Na on top despite pace-of-play play warning


PONTE VEDRA BEACH, Fla. – The Players Championship leader Kevin Na ran into a pace-of-play issue during the third round at TPC Sawgrass.

The final group of Na and Zach Johnson had been put on the clock by PGA Tour rules officials, after taking more than the allotted 60 seconds to hit his second shot at the par-5 16th. Na received a slow-play warning from PGA Tour rules official Jon Brendle in the fairway. 

Na, notoriously regarded as one of the slowest players on the PGA Tour, immediately protested the timing. Officials later denied Na's protest.

The warning did not affect Na's scoring, however, as he birdied the 16th and 18th holes to shoot a bogey-free 68. 

Now, he's exhausted.

'After I get done I'm pretty tired,' he said, 'because not only am I grinding against the course, but I'm fighting against myself.'

The excruciating pace was caused largely by Na's idiosyncratic pre-shot routine. Na is first lined up by caddie Kenny Harms, then takes seemingly forever over the ball before swinging. He takes a number of practice swings, ranging from quarter-swing waggles to complete swings with an intentional miss of the ball. If he is uncomfortable after all that, Na will back off and begin again, usually hitting quickly.

'If I don't get comfortable, well,' he said before trailing off. 'There's a lot going on in my head.'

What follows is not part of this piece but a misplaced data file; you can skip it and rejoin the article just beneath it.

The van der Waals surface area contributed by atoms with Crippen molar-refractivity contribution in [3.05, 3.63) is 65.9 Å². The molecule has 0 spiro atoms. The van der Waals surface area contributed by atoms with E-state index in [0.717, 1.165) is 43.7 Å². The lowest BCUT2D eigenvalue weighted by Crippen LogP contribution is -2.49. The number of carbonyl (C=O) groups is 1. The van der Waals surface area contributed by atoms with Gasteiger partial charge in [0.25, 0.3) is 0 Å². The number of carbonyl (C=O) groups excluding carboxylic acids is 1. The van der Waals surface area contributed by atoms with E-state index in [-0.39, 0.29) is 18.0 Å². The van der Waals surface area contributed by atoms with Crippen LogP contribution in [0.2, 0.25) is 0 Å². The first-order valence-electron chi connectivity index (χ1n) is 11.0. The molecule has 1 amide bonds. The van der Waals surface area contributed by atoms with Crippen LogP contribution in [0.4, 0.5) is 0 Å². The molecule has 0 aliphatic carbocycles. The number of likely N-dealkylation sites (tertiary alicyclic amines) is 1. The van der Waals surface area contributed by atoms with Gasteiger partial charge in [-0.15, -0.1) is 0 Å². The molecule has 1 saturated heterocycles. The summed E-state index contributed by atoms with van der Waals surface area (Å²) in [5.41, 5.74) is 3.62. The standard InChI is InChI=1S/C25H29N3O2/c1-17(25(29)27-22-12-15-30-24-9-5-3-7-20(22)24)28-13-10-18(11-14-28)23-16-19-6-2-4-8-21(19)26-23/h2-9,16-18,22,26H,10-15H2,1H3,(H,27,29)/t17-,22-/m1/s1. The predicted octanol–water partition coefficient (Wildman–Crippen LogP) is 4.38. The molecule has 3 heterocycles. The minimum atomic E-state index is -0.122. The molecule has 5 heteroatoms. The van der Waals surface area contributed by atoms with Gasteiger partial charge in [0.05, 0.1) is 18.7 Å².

Na is trying to reform his ways. Before playing the 16th on Friday, Na checked with a rules official to verify his group was on pace. Assured they were, Na still practically sprinted down the fairway after being the last in his second-round group to hit his tee shot.

If a player in a group placed on the clock receives a bad time for any shot, they are notified immediately by an official. The first offense is not subject to penalty. The second penalty within the same round is subject to a one-stroke penalty. A third bad time would be subject to a two-stroke penalty. A fourth in-round offense leads to a player's disqualification.

Though Na is safe from penalty in this instance, he could pay - or already be paying - for continued pacing issues.

Players can be fined by the Tour for racking up slow-play warnings over the course of the season. The first warning comes with no penalty, but a second offense results in a fine of $5,000. Each subsequent bad time for the remainder of the season costs $10,000.

If a player is a part of an out-of-position group more than nine times in a season, they are fined $20,000 on the 10th occasion. Beyond that, being put on the clock costs $5,000 per offense.